One last look down
With a, “WooHoo!”  Dylan was off for his first turns and they didn’t look too good with the sloppy snow. 

After he stopped, it was my turn and I pushed off.  Yep, the snow definitely wasn’t in too good of shape, but this is what backcountry skiing is all about.  You take the good with the bad, and being out with my boy on a gorgeous day in the Lost Rivers at 12K feet, skiing in June is a pretty damn good day!

We yo-yo’d down the mountain, doing our best to stay on our feet in the mash potato snow.  At one point I caught an edge, lost my ski and did a short roll down the mountain.  Thankfully, I couldn’t go too far in the mushy snow.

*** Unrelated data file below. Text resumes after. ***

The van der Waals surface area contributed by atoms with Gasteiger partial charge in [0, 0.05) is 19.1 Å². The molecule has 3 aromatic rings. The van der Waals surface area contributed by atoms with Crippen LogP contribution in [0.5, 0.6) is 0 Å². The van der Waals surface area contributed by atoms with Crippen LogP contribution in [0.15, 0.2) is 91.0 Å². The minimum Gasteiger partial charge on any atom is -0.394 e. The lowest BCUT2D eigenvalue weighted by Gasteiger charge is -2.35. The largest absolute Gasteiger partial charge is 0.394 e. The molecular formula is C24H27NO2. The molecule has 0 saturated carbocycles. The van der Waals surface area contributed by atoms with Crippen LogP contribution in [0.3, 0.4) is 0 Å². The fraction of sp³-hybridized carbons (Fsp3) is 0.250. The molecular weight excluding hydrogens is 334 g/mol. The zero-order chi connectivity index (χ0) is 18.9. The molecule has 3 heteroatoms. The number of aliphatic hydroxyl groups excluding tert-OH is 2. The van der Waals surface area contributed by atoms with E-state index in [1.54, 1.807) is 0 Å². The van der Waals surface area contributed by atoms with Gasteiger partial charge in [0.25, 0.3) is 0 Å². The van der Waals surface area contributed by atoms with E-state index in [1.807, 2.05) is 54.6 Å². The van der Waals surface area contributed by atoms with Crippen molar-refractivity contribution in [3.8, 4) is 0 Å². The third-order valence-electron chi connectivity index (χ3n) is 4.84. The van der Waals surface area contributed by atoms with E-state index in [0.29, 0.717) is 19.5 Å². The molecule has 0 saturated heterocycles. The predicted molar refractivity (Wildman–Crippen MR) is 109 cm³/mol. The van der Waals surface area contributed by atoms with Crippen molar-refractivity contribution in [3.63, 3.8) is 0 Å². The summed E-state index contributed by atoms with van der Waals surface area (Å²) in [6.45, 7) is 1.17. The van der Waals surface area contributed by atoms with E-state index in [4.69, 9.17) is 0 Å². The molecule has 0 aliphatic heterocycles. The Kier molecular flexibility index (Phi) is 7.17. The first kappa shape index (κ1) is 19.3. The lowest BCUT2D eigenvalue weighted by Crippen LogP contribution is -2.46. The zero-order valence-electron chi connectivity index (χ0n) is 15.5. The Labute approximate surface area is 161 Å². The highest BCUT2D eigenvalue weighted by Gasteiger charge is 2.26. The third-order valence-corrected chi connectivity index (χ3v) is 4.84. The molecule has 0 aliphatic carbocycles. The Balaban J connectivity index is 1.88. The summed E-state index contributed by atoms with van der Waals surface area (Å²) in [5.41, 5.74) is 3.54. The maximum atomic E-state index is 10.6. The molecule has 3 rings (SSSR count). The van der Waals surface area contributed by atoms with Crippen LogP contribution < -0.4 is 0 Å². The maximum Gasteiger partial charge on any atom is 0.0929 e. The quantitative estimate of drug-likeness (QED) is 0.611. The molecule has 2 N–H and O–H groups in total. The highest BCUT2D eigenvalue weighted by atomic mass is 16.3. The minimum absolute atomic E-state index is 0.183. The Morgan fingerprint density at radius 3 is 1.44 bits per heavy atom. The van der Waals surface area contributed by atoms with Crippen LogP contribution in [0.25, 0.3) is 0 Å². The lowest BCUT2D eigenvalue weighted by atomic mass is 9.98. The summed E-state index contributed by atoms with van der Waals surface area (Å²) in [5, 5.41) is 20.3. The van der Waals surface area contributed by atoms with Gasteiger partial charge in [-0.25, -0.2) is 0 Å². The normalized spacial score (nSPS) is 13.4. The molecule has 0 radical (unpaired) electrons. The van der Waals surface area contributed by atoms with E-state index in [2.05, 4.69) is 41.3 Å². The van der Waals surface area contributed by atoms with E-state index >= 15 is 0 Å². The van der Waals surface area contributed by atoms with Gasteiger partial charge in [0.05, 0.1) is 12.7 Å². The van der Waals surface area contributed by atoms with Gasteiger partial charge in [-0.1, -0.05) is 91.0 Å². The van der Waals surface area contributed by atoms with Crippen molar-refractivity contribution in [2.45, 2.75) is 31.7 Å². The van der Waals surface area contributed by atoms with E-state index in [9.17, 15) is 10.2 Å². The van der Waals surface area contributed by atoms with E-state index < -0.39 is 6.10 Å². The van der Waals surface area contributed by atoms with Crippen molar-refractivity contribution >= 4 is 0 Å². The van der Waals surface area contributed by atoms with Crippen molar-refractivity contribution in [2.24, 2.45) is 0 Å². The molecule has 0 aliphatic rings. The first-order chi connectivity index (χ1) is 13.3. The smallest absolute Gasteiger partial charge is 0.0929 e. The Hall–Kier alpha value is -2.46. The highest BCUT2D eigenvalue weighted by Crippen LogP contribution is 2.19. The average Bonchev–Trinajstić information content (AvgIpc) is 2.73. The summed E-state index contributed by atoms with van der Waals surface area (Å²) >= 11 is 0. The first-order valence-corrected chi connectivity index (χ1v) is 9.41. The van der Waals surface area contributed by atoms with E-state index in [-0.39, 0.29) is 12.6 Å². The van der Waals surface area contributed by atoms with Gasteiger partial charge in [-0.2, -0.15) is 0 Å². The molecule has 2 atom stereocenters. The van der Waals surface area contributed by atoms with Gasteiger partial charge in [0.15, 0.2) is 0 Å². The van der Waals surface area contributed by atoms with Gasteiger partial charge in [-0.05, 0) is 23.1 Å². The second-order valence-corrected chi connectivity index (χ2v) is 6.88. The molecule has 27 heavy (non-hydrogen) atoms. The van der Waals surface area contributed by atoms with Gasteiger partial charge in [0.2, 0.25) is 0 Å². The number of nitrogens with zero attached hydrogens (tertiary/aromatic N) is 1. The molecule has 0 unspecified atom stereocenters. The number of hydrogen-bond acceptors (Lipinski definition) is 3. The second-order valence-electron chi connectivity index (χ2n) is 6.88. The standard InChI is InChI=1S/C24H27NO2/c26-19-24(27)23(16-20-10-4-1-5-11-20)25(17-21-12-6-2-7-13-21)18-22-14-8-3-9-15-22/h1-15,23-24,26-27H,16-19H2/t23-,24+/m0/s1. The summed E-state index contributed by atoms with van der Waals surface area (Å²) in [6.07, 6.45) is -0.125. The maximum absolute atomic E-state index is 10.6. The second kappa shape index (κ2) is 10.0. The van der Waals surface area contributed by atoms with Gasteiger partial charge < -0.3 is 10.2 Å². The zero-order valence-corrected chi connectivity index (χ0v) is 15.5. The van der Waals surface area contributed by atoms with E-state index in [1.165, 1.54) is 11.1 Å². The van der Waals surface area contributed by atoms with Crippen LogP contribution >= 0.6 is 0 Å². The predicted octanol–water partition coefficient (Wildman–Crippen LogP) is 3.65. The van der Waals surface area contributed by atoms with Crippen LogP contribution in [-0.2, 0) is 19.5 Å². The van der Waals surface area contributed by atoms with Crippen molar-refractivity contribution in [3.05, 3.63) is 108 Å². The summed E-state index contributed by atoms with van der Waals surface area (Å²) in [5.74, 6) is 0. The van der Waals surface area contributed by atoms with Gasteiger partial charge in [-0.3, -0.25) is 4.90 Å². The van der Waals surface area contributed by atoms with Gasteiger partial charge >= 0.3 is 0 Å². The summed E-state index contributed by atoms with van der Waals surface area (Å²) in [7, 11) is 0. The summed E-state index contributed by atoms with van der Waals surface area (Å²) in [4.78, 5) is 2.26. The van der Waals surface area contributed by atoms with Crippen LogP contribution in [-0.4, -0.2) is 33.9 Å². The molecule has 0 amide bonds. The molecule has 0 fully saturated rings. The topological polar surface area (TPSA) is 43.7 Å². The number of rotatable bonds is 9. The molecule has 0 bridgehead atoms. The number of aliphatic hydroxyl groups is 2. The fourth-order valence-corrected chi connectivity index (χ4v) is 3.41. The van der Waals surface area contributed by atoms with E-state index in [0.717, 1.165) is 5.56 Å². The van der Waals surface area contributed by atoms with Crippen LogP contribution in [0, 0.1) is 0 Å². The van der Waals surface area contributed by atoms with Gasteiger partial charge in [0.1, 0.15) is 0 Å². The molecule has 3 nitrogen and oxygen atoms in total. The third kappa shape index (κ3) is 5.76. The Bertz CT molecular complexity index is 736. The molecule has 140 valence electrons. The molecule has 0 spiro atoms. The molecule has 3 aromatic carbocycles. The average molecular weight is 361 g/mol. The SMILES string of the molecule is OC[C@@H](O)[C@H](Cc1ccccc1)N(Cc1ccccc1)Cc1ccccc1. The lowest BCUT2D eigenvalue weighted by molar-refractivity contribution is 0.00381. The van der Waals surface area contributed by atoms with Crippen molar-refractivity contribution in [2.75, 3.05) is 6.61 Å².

Dylan way down there
We quickly made our way down to where we had left our hiking boots, loaded them in our packs and then picked our way down the remaining snow patches.  We eventually ran out of snow at about 9400’ feet.

We were all smiles as we transitioned back to hiking boots and loaded our skis back on the packs.  Looking back up the mountain, we could just make out our tracks, they weren’t the prettiest, but they were ours!

We followed the trail out and found a great log to cross the stream, seeing where we went awry during the hike up.  We made it back to camp and Bailey at 12:40.  Smiles still on our faces!

Saturday, June 4, 2016

Scorpion Peak - Idaho Summits Spring Outing

Scorpion Peak from Pincer Peak